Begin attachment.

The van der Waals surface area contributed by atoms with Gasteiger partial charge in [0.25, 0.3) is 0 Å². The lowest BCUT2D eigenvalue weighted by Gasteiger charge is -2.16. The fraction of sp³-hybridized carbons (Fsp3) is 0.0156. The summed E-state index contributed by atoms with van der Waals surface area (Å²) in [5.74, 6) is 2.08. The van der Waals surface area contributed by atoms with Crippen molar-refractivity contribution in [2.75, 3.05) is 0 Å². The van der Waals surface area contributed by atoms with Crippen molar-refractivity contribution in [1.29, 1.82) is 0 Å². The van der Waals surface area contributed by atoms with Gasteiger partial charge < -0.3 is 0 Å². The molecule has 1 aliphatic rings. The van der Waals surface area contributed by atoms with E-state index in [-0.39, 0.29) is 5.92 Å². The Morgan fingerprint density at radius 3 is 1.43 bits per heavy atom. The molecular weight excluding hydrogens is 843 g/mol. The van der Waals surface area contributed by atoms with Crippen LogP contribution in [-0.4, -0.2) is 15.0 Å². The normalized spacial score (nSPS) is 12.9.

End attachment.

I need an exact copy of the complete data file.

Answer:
The van der Waals surface area contributed by atoms with Gasteiger partial charge in [0.25, 0.3) is 0 Å². The lowest BCUT2D eigenvalue weighted by Gasteiger charge is -2.16. The fraction of sp³-hybridized carbons (Fsp3) is 0.0156. The summed E-state index contributed by atoms with van der Waals surface area (Å²) in [5.74, 6) is 2.08. The van der Waals surface area contributed by atoms with Crippen molar-refractivity contribution in [2.75, 3.05) is 0 Å². The van der Waals surface area contributed by atoms with Crippen molar-refractivity contribution in [1.29, 1.82) is 0 Å². The van der Waals surface area contributed by atoms with Gasteiger partial charge < -0.3 is 0 Å². The molecule has 1 aliphatic rings. The van der Waals surface area contributed by atoms with E-state index in [-0.39, 0.29) is 5.92 Å². The Morgan fingerprint density at radius 3 is 1.43 bits per heavy atom. The molecular weight excluding hydrogens is 843 g/mol. The van der Waals surface area contributed by atoms with Crippen LogP contribution in [-0.4, -0.2) is 15.0 Å². The normalized spacial score (nSPS) is 12.9.